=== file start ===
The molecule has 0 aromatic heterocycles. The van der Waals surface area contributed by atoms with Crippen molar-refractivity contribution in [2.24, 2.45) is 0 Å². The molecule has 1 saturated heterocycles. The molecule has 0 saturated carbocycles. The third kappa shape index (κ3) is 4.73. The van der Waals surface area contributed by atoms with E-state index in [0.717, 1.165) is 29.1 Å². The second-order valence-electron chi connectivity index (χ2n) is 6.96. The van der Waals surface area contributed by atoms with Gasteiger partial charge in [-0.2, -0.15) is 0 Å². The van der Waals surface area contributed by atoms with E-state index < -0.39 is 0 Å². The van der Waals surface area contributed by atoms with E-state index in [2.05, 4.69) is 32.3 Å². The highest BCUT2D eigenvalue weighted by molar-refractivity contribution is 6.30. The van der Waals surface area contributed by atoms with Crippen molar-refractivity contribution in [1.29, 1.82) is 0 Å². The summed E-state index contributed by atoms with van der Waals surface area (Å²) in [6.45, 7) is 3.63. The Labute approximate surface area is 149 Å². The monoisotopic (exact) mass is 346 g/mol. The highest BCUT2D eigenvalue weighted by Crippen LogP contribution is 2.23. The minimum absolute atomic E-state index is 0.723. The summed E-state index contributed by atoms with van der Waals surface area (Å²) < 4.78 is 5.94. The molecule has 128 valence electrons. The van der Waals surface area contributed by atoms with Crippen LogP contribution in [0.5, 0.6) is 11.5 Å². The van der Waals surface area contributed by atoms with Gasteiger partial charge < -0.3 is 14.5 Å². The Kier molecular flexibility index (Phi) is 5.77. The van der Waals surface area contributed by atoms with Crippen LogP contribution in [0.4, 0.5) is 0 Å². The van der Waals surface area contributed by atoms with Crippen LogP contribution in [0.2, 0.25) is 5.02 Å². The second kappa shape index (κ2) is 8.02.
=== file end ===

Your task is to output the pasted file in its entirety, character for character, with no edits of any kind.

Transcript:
The molecule has 0 aromatic heterocycles. The van der Waals surface area contributed by atoms with Crippen molar-refractivity contribution in [2.24, 2.45) is 0 Å². The molecule has 1 saturated heterocycles. The molecule has 0 saturated carbocycles. The third kappa shape index (κ3) is 4.73. The van der Waals surface area contributed by atoms with E-state index in [0.717, 1.165) is 29.1 Å². The second-order valence-electron chi connectivity index (χ2n) is 6.96. The van der Waals surface area contributed by atoms with Gasteiger partial charge in [-0.2, -0.15) is 0 Å². The van der Waals surface area contributed by atoms with E-state index < -0.39 is 0 Å². The van der Waals surface area contributed by atoms with E-state index in [2.05, 4.69) is 32.3 Å². The highest BCUT2D eigenvalue weighted by molar-refractivity contribution is 6.30. The van der Waals surface area contributed by atoms with Crippen molar-refractivity contribution in [1.29, 1.82) is 0 Å². The summed E-state index contributed by atoms with van der Waals surface area (Å²) in [6.45, 7) is 3.63. The Labute approximate surface area is 149 Å². The monoisotopic (exact) mass is 346 g/mol. The highest BCUT2D eigenvalue weighted by Crippen LogP contribution is 2.23. The minimum absolute atomic E-state index is 0.723. The summed E-state index contributed by atoms with van der Waals surface area (Å²) < 4.78 is 5.94. The molecule has 128 valence electrons. The van der Waals surface area contributed by atoms with Crippen LogP contribution in [0.5, 0.6) is 11.5 Å². The van der Waals surface area contributed by atoms with Gasteiger partial charge < -0.3 is 14.5 Å². The Kier molecular flexibility index (Phi) is 5.77. The van der Waals surface area contributed by atoms with Crippen LogP contribution in [0.4, 0.5) is 0 Å². The van der Waals surface area contributed by atoms with Crippen LogP contribution in [0.2, 0.25) is 5.02 Å². The second kappa shape index (κ2) is 8.02.